Only a short distance from the beaches of Copacabana and Ipanema and the hustle and bustle of central Rio, there is a peaceful tropical garden with over 6,000 species of Brazilian and foreign flora and many species of birds and animals.
The Jardim Botânico de Rio de Janeiro dates back to 1808 and covers an area of 330 acres, however only 40% is cultivated the rest being Atlantic Forest rising up the slopes of Corcovado Mountain below the Christ the Redeemer statue, which can be seen from some parts of the garden.
The entrance to the garden passes through a 750 metre avenue of 134 tall royal palms, all descended from a single tree, with a central feature of a painted cast-iron Fountain of the Muses made in Derby, UK. Other features in the cultivated part of the garden are many sculptures, glass-houses containing orchids (600 different species) and carnivorous plants, a Japanese garden and, amid lush vegetation, an ornamental lake with giant Victoria lilies.
The uncultivated part includes a shaded walk where in addition to a wide range of birds, I also saw some tufted-eared marmosets.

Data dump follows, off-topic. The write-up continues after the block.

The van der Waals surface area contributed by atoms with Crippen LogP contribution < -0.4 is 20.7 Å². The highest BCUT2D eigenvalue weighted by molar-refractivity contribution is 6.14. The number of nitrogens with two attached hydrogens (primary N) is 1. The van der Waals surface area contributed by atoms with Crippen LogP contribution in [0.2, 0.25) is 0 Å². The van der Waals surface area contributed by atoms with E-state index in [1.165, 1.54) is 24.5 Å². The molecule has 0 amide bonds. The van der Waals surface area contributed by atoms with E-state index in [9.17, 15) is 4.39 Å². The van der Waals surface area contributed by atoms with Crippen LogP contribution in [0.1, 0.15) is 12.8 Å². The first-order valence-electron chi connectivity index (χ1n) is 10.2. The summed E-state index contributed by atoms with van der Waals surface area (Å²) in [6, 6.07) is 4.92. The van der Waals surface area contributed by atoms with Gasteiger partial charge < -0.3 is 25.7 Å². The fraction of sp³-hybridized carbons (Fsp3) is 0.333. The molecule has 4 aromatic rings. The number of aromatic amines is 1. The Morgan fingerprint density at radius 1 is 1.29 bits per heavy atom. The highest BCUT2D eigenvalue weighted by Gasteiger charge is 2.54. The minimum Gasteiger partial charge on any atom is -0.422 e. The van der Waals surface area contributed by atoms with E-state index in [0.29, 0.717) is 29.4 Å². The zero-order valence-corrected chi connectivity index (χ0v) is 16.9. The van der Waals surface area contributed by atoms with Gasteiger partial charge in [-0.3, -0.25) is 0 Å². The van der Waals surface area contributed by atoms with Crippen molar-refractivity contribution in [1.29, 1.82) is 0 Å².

The way that the well-managed formal gardens flow smoothly into the wild mountain slopes, in a similar manner to Kirstenbosch Gardens in Cape Town, is one of the main reasons that I include the Jardim Botânico in my list of Top Ten Gardens.
Entry to the garden costs only about £2; entry is free for Seniors, provided you are South American!
Near the Visitors Centre, which includes a small gift shop, the Café Botânica provides coffee, cakes and light lunch options in an attractive setting.
So if you are thinking of visiting Rio, possibly for the football World Cup in 2014 or the Olympics in 2016, then in addition to visiting the beaches, Sugar Loaf mountain and the Christ the Redeemer statue, also take the short bus journey to Jardim Botânico. You won’t be disappointed.